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Database of Abstracts of Reviews of Effects (DARE): Quality-assessed Reviews [Internet]. York (UK): Centre for Reviews and Dissemination (UK); 1995-.

Database of Abstracts of Reviews of Effects (DARE): Quality-assessed Reviews [Internet].

Maintenance care in chiropractic - what do we know?

Review published: 2008.

Bibliographic details: Leboeuf-Yde C, Hestbaek L.  Maintenance care in chiropractic - what do we know? Chiropractic and Osteopathy 2008; 16:3. [PMC free article: PMC2396648] [PubMed: 18466623]

Abstract

BACKGROUND: Back problems are often recurring or chronic. It is therefore not surprising that chiropractors wish to prevent their return or reduce their impact. This is often attempted with a long-term treatment strategy, commonly called maintenance care. However, some aspects of maintenance care are considered controversial. It is therefore relevant to investigate the scientific evidence forming the basis for its use.

OBJECTIVES: A review of the literature was performed in order to obtain answers to the following questions: What is the exact definition of maintenance care, what are its indications for use, and how is it practised? How common is it that chiropractors support the concept of maintenance care, and how well accepted is it by patients? How frequently is maintenance care used, and what factors are associated with its use? Is maintenance care a clinically valid method of approach, and is it cost-effective for the patient?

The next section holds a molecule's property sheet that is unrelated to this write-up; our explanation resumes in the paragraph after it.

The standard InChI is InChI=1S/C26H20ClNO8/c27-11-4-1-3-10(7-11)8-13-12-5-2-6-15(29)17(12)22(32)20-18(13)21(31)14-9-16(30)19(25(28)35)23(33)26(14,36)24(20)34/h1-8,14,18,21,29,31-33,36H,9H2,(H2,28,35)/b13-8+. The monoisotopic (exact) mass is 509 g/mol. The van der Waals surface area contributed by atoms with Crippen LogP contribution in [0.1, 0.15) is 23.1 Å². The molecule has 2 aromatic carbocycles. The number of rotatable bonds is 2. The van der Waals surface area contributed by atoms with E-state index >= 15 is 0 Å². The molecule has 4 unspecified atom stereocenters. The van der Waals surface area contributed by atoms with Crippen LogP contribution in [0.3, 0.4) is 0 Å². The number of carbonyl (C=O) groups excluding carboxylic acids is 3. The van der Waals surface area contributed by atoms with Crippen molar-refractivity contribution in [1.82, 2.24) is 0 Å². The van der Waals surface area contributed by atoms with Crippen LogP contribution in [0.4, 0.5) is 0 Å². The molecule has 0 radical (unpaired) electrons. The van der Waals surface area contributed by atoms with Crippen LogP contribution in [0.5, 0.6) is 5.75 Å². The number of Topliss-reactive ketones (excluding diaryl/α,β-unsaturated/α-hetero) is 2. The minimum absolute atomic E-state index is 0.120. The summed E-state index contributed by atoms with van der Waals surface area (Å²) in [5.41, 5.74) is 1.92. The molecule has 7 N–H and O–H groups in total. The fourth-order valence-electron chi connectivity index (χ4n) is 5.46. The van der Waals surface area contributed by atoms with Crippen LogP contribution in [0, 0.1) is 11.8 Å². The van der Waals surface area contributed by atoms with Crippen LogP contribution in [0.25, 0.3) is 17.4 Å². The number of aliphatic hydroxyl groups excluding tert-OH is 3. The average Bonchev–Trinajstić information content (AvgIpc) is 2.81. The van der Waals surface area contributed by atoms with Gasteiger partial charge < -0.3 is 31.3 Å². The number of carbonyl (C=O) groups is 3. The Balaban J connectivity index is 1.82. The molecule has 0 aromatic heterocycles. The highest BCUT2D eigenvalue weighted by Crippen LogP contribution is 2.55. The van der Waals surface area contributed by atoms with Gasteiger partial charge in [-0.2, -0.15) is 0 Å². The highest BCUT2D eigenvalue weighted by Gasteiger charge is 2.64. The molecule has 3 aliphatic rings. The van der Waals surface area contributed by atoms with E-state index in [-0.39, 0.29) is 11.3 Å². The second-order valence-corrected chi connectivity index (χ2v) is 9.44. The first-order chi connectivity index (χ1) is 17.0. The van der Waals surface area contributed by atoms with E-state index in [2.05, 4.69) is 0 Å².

RESULTS: Thirteen original studies were found, in which maintenance care was investigated. The relative paucity of studies, the obvious bias in many of these, the lack of exhaustive information, and the diversity of findings made it impossible to answer any of the questions.

CONCLUSION: There is no evidence-based definition of maintenance care and the indications for and nature of its use remains to be clearly stated. It is likely that many chiropractors believe in the usefulness of maintenance care but it seems to be less well accepted by their patients. The prevalence with which maintenance care is used has not been established. Efficacy and cost-effectiveness of maintenance care for various types of conditions are unknown. Therefore, our conclusion is identical to that of a similar review published in 1996, namely that maintenance care is not well researched and that it needs to be investigated from several angles before the method is subjected to a multi-centre trial.

CRD has determined that this article meets the DARE scientific quality criteria for a systematic review.

Copyright © 2014 University of York.

PMID: 18466623

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